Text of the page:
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Micromanaged

Old 11-04-04, 11:11 AM
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Micromanaged

How are you managed or supervised at work? I've had various managers over the past 15 years at my job, but our new supervisor (of 3 months) is a serious micromanager and it's driving everyone nuts. We went about 6 months with no immediate supervisor... other managers would work out our skeds and deal with vacations. Other than that we are like a well-oiled machine that operates fine w/out much oversight. Now we get constant emails about what to do and where to be and what to report and how to train and who to train and on and on and on. Probably closer to what most people experience at work, but it sucks having never seen this before (and knowing how well we can do w/out it).
Old 11-04-04, 11:32 AM
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Had a boss like that once...a gun, a shovel and really good alibi and *poof* no more micromanager.

Seriously, man. That really sucks.
Old 11-04-04, 11:38 AM
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My last two jobs had two very different managing styles for approximately the same type of job. In my last job we were Micromanaged much as you describe and while I didn't think we required that much management, things got done and the slackers were dealt with. In my current job there is really no management and our team is definitely not a well-oiled machine and many of our team members take advantage of the situation by coming and going as they please, taking 2-hour lunches, etc. It was quite a shock for me coming from the Micromanaged job to this one, but I have adjusted and while I don't take advantage (much) I do appreciate the hands-off approach more.

--
fab
Old 11-04-04, 11:40 AM
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Get back to work. Your prescribed poo-poo period is between 10:46 and 10:48am.
Old 11-04-04, 11:45 AM
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Originally posted by Shazam
Get back to work. Your prescribed poo-poo period is between 10:46 and 10:48am.
heh heh... too bad I'm actually at home right now. But thanks for the permission!
Old 11-04-04, 11:49 AM
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Originally posted by fab
but I have adjusted and while I don't take advantage (much) I do appreciate the hands-off approach more.
--fab
I saw a recent news article where it was mentioned that most people actually like being micro'd vs. macro'd (huh?). This was on AOL. At the end of the article there was a poll and the results were strongly weighted towards people NOT liking the micro style. But it is true that it can light a fire under people who need it.
Old 11-04-04, 02:05 PM
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I work for a micromanager, part of the time. He goes through manic like phases of micromanagement, then he will be ok. I like to ignore his emails and messages to drive him nuts when he is in these phases.
Old 11-04-04, 02:12 PM
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Joke time!


Knock Knock

Who's there?

Micromanager. Now this is the part where you say "Micromanager who?"
Old 11-04-04, 11:56 PM
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I was just recently promoted into my first supervisory position and had an interesting experience with a temp we brought on board. I was promoted internally during a merger, I ended up supervising people I used to work with and reporting to the person that used to supervise all of us. The original supervisor (and still my supervisor) is a bit of a micromanager so I've been trying very hard to avoid that.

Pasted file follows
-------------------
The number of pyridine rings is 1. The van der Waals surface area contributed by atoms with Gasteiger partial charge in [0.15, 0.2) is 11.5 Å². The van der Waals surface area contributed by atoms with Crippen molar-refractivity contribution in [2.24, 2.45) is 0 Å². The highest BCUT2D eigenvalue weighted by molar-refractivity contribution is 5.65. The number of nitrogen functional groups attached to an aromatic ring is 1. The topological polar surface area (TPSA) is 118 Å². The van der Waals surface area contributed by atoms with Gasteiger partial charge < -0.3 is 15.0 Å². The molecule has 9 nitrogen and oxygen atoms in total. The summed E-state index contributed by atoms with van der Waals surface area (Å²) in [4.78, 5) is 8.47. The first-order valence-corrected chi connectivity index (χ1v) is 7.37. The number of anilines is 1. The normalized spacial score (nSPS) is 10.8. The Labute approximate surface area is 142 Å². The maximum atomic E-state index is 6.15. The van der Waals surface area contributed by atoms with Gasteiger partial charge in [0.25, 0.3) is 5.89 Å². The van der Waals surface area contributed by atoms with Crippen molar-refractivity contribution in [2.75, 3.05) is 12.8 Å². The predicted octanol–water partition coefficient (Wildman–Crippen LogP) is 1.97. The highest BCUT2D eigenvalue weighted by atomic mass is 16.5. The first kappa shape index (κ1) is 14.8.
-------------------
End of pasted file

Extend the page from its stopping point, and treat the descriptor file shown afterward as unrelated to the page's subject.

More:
So anyway, we bring this temp on and I spend the first half day sitting with her and going over the job, it's pretty simple stuff (data entry) but the system is kind of complex. After this I barely say 20 words to her in any given day, and that includes "Morning" and "Have a nice night, see you tomorrow!"

So she's been there for a couple of weeks with me all but ignoring her, I check on her work after she's gone at the end of the day to make sure it's in properly and she's making good progress (which she is) but I do this all online and she doesn't know I'm doing it. Then there's a problem where she makes an inappropriate comment to a staff member so I call her aside to reprimand her. She goes off that she can't stand my management style, that she can't work for someone who micromanages her and watches over her so much. She says she feels like she has to watch the clock whenever she takes a break and has to rush anytime she goes to the bathroom.

This is also after I set out the rules on the first day, which included "Don't worry about going to the bathroom on your breaks or getting water or coffee or snacks or anything, you can do those anytime you need to. Also anytime you wanna just get up and walk around a bit and rest your eyes or get some fresh air feel free, I know this can be kind of tedious and can strain your eyes after awhile." Which is my standard spiel for new employees.

So I guess maybe I don't understand what micromanaging is.
Old 11-05-04, 12:25 AM
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I have this now - Our previous director of Marketing, my direct supervisor (a woman - damn good pedigree at her skill to boot) was just beaten down by the "third world" mentality and "boys" club that it is in upper management at my place - Its a damn shame too because she reallly knew her stuff but it was just a matter of there was nothign that she could do that would would ever be deemed correct - she comes from a meeting with direction for a plan, She devised the strategy, off it goes to me for execution, I get it back and we show it off and its changes after changes after changes after changes after changes after changes after changes after changes after changes after changes after changes......boss says im tired of looking at it send it to so and so ..... so ans so looks at it - makes changes (a comma here, a dash there, that kind of bullshit) - we change it again, so ans so makes more changes - by this time, I dont even look at it anymore and if it winds up at teh printer's wrong and it comes back wrong its not my problem - i tell them straight out - this WAS correct 50 iterations ago - this is the kind of stuff that happenes when you keep stroking things - there has literally been no improvement in message from the last 10 set of changes and now we have to tell the printer that we need it in a rush becasue we spent a week discussing a 3 word phrase.